If acquiring Sam Darnold through the “Suck for Sam” campaign is plan A for the New York Jets, Mike Maccagnan needs to pack his bags.
Once upon a time, in a galaxy that doesn’t feel so far, far away (thanks to that ugly 5-11 mark in 2016), the New York Jets finished 1-15.
It was an ugly season led by the train wrecker himself, Rick Kotite. For their pitiful efforts, they were awarded the No. 1 pick in the 1997 NFL Draft.
This meant Tennessee quarterback Peyton Manning would be New Jersey-bound.
That’s right, Peyton freaking Manning. Finally, after so many years of mediocre QB play since No. 12, the next crowned price would wear the green and white and touch the fanny of a Jets center for years to come.
Quite obviously, unless I’m living in another dimension, that didn’t happen. Only one Manning brother turned Jersey-bound. The elder brother remained south-bound for his senior season and ultimately entered the 1998 draft. Those incredibly fortunate Indianapolis Colts snagged him without hesitation (hello, Ryan Leaf).
The Jets didn’t tank en route to that 1-15 record. (This, alone, tells us a pathetic story.) To not land that franchise QB in a year they desperately needed one was, indeed, a shot in the gut.
You truly never know what’ll transpire over the course of one, single, solitary season. Listen up, Mikey Mac.
As we discuss things during the here and now, USC’s Sam Darnold is the bonafide No. 1 pick in the 2018 NFL Draft, should he declare. This alone means Mike Maccagnan and his Jets can’t bank on Darnold. It’d be a losing proposition.
We Don’t Even Know If He’s NFL-Bound
Unless I’m missing something, we don’t yet know if Darnold will enter the 2018 NFL Draft. Granted, he might be the best QB prospect since Andrew Luck, but he’s entering his sophomore season. Having a redshirt under his belt pegs him at the proper “three years after high school” place needed to enter the league they play for pay — once the 2017 season ends.
But we’re not sure he’ll declare.
Like 1997, the draft that could’ve changed everything for the New York Jets, Darnold may opt to return to USC. What if the man suffers a serious injury in September and misses the entire campaign? He may be more likely to return for his junior season.
Never can plan-A be dependent on a draft that’s set to take place 12+ months from the current time. Too much can change.
We Don’t Know If the Jets Will Be That Bad
Let’s calm down on this one epic misunderstanding of the National Football League …
It’s not a developmental league.
Unlike MLB or the NHL, that work with entire farm system of product, NFL teams don’t have a minor league system. Sure, players develop over time in many cases. It’s only natural. But there’s one real disconnect between Jets fans thinking young QBs must sit and watch rather than playing immediately.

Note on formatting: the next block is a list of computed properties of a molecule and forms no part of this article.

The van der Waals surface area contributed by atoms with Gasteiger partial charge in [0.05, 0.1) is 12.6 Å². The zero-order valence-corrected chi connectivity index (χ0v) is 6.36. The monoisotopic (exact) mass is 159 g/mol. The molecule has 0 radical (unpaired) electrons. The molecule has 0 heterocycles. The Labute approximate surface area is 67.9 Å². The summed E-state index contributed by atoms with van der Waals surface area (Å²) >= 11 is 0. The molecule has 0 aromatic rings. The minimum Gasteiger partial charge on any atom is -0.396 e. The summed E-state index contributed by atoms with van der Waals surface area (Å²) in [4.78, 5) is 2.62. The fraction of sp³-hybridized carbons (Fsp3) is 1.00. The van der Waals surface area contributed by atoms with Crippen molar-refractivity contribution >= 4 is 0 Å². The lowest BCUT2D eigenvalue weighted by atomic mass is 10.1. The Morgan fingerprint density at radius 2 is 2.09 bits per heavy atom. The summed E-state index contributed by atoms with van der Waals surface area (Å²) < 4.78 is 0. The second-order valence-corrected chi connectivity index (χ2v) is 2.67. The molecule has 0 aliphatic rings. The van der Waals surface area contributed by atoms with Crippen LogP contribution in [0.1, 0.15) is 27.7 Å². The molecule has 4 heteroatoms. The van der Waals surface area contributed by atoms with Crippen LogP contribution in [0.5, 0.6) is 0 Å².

To a Jets fan, if a young QB doesn’t sit and observe, he’ll fail immediately. The reason they think this is because both Mark Sanchez and Geno Smith were run through that gauntlet. They’ll point to examples like Aaron Rodgers and Steve Young and say, “Hey, look at those guys. They sat, took their time and dominated when they were ready.”
Guess what? They would have dominated from the get-go as well. The only reason they didn’t came down to pure happenstance.
The Jets depth chart from top to bottom is dreadful. There’s no denying this. Remember, though, one NFL Draft can turn around everything.
Rookies and terrific draft choices bring a stinging effect that reverberates through the rest of the personnel grouping. Guys like Darrelle Revis, Nick Mangold and Brandon Marshall are gone. Other youngsters, via the draft, are to come.
Nobody’s claiming the Jets are playoff-bound in 2017. But don’t think they’ll be cellar-dwellers based on one glance at the roster. You simply can’t bank on it and NFL teams drastically change their colors from season-to-season on schedule-making alone.
Losing Purposefully Creates an Organizational Stench
Players and coaches don’t lose purposefully. The process is more concrete than that. The front office does everything in its power to field the worst team in hopes to increase the chances that losses pile up.
In the NBA, it’s, quite honestly, the only thing to do. The way the league and sport plays out lends success to that one cornerstone superstar.
The NFL is different. Rarely does that one guy make a huge difference which is why NFL teams are never afforded the opportunity to tank. And those who do usually create a terrible stench around the organization (i.e. Cleveland Browns).
There’s no question about it: Sam Darnold is a stud. At 6-foot-4 and 225-pounds with a golden arm and positive physical and IQ attributes to boot, he will be an NFL franchise quarterback. Knowing this, the Jets (or any team looking for one) would be set for a decade-plus should they land the kid.
Looking to ruin an entire season for such an uncertainty just doesn’t work. It isn’t practical. It’s not practical even with UCLA’s Josh Rosen as that second potential big fish in the sea.
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If we knew, without a shadow of a doubt that Darnold was healthy and already eligible for the 2018 NFL Draft, I’d be all in with two feet to field a rough enough personnel that’ll go winless.
The problem is … we don’t know that. We also don’t know that the Jets will be the worst in the league come September.
It makes all the sense in the world for Mike Maccagnan, if he loves him, to take Mitch Trubisky in the No. 6 hole in three weeks. Obviously, though, that’s only if he loves him.
If not, continue on with the rebuild. But rebuild with Sam Darnold in mind as plan-B, not plan-A.
Don’t further destroy the franchise. The team craves level-headed strategy, not over-the-rainbow hope.